According to the 2014 Wedding Market Insight Report, couples will be spending an average of $25,000 on their wedding. What does this mean to you and your photography business?
As a wedding photographer, we want to take the biggest piece of that pie as much as we can. That's the goal of every smart photographer. Not to say that we just take our clients' hard earned money without providing any value. In fact, in order for us to take the biggest piece of the pie, we need to educate our clients about the value our photography brings to the table.
Much like photography, upselling to clients has an art and science behind it. I'll go through both of them in this article.
Generally, clients - especially those who value photography - talk to photographers right after they secure their venue. We are normally number 2 or 3 on their list. A lot of us get excited when we're told that we are number 2. But that's a double-edged sword. Why? Because most, if not all couples work on a budget. And in most cases we as photographers are stuck on that budget and if that budget is below our standard booking rate, we have to work extra hard on educating them about the value of our products and services. And since we're number 2 on their list, it's not always easy, because there's a lot more on that list they have to spend on.
Photographers have different ways of selling albums. Others "pre-sell" a fixed number of pages and upsell after the wedding. Others offer the album after the wedding - in hopes that the great photos they captured can be used as leverage or a "selling point". Other offer a basic album in the package and doesn't attempt to upsell to the clients anymore.
Take a moment and put yourself on the "buyer's" shoes. People sometimes buy things they don't need because of emotions. And sometimes, people don't buy things they need because of how they feel. When feelings are involved, it's difficult to present the value of a product - emotions tend to override our best judgment.
When approaching your clients to sell more, make sure to set the emotional tone of the meeting. I use a technique I coined "Emotional Storytelling". The way it works is this:
- After the wedding, I tell my couples about the great shots that I got and that I will pre-design the album based on how the day unfolded in my eyes. Be excited. If you're excited, they will be excited.
- I design my albums not concerning myself about the number of spreads on the contract. I design it as cleanly as possible with as many spreads it takes as long as it makes sense in the storytelling perspective.
- Once the album design is complete, I set up an appointment with the couple for the album presentation. This is either live - at their home, or an online meeting where I can share my screen. The objective it to set the emotional tone when I go through each spread.
- I make sure the the layouts are projected to a big screen. The bigger the show, the bigger the impact.
- I go through each spread like a story... I thoroughly examine my design and write down the "story". My goal is for the story to have as much emotional impact as possible. I carefully choose my words and my delivery. I make sure that this is a new experience for them.
- At the end of the session, I give them a link to the Album Proofing site and have them go through it and approve/delete spreads. Now that I have gone through the "story", it makes it harder for them to delete a page or a spread since there's already a story behind it and they are (the bride at least) already emotionally invested. I also tell them to go over it and let me know which ones they don't want to see in their album ever again (I learned this step from Jerry Ghionis).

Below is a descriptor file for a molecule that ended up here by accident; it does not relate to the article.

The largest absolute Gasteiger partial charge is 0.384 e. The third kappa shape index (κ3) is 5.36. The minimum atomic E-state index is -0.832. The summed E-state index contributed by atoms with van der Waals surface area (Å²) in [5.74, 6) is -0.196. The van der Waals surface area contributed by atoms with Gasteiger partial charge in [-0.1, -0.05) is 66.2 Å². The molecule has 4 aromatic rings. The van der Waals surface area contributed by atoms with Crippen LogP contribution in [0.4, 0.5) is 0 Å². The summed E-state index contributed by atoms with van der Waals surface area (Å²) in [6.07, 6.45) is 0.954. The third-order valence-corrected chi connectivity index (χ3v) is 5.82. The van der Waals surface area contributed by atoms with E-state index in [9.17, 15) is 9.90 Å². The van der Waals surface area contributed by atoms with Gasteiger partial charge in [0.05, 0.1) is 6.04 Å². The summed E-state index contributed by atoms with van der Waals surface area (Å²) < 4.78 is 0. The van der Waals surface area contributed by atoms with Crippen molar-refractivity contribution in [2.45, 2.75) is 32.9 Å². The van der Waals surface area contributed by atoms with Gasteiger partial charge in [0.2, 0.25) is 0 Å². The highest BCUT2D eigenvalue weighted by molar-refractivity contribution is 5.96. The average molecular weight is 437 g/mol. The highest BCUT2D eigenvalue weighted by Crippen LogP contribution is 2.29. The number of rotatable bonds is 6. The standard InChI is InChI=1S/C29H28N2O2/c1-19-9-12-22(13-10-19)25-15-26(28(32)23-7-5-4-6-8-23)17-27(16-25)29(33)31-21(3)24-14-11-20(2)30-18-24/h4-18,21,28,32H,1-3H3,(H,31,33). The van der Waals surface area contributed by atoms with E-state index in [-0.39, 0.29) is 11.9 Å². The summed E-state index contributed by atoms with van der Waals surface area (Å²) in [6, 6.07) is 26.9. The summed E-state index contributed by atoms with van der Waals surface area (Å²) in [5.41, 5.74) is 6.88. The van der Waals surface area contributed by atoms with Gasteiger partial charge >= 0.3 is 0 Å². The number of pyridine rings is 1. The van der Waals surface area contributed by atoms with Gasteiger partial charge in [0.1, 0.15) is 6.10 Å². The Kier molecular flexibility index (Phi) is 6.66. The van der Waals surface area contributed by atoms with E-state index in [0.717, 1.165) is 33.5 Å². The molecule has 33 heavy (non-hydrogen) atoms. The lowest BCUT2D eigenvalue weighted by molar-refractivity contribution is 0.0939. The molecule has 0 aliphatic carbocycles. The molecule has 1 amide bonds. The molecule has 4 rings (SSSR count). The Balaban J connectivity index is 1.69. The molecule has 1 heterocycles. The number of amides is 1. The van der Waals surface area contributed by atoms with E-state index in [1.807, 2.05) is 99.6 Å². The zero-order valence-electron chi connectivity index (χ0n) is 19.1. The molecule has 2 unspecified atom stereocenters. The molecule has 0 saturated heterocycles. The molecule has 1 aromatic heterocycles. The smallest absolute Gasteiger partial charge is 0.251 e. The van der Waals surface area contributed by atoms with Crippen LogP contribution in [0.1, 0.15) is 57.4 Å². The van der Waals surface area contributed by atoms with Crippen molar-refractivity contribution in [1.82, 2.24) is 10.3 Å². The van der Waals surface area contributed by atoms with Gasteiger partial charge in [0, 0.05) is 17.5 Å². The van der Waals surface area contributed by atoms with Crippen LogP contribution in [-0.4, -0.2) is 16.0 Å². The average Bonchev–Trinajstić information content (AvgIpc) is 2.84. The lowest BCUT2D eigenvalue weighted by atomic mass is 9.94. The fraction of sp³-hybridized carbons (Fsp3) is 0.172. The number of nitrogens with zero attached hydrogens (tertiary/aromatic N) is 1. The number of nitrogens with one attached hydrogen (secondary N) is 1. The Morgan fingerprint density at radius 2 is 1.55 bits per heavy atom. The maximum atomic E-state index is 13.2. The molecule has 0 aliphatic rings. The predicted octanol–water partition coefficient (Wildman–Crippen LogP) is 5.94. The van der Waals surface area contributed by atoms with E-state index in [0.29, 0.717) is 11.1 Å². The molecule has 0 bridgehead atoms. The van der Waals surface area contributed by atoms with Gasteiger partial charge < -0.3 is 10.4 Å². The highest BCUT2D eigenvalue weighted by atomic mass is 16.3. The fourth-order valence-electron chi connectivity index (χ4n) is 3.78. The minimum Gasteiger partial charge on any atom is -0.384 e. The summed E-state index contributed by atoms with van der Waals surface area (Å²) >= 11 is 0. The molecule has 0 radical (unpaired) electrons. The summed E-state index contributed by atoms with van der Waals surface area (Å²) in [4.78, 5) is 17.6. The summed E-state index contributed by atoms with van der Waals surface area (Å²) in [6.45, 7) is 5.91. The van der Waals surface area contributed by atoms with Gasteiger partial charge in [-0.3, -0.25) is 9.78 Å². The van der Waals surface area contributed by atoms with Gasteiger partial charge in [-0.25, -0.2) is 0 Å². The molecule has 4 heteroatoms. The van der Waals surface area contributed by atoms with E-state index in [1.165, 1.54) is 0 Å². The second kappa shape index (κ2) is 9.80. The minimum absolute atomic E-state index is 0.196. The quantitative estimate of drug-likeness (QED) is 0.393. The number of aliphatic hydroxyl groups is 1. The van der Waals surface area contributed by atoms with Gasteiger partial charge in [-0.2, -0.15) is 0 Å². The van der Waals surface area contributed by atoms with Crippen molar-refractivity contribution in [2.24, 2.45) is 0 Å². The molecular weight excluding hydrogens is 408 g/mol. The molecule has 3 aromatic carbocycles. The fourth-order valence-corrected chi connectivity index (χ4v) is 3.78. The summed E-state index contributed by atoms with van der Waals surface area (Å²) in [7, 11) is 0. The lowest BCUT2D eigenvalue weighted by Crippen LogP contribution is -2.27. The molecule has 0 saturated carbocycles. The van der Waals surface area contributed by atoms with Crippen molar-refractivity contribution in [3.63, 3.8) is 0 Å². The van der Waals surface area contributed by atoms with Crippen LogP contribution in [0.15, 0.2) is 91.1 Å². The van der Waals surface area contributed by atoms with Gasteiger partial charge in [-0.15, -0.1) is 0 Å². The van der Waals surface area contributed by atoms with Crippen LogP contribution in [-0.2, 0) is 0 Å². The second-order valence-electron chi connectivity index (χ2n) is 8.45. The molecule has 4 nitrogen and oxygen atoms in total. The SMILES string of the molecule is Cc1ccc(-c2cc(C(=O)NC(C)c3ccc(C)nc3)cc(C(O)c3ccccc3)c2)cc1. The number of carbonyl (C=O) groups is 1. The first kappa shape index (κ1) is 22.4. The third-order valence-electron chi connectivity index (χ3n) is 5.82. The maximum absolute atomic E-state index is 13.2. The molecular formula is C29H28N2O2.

- At this point I make sure I know how much extra it would cost for each spread. Once they decide how many spreads they want on top of what's on the contract be sure to have the figures ready. The tone of your voice will dictate if they will haggle or not. Be firm, be positive. If you sound like you're doubting your own price, they will start doubting themselves. Don't make excuses on why it's expensive. That's how much its worth. This is why on your story, you reinforce how much its worth. The stronger your story is, the more they will value it.
- Once they agree to purchase extra spreads, I make sure I have the next steps ready and will not defer. I will arrange for the payment as soon as I can. I want to close the sale while they are on that emotional high. The sale is not closed until somebody signs.
I have shared this technique with other photographers before and I got different feedback. Some say that this is manipulative and that I'm exploiting the clients. It's called guided decision making. Are the clients vulnerable? Yes. Am I exploiting that vulnerability? Sure. Is it morally wrong? That's a firm NO. They are still the ones making the decision. I'm not pointing a gun at their heads. All I'm doing is guiding them on their decision making process. Because whether you like it or not, most of our clients don't know any better. Most of them won't see the value of the added spreads unless we show them.
This is not the silver bullet in post-wedding sales. First you need to have a solid set of photos so you can sell the story. If you have no story to tell, there wouldn't be any impact. It takes a lot of practice to get to get that confidence. If you know you have a solid product, the confidence you have in upselling it will follow along.
The goal of this article is to motivate you in increasing your post wedding sales. Again, we want a big piece of that $25K pie. These are just pointers for you to expound on. You know your couples, you know your market, it's up to you to tweak this into something that works for you.
As always, take it with a grain of salt. YMMV.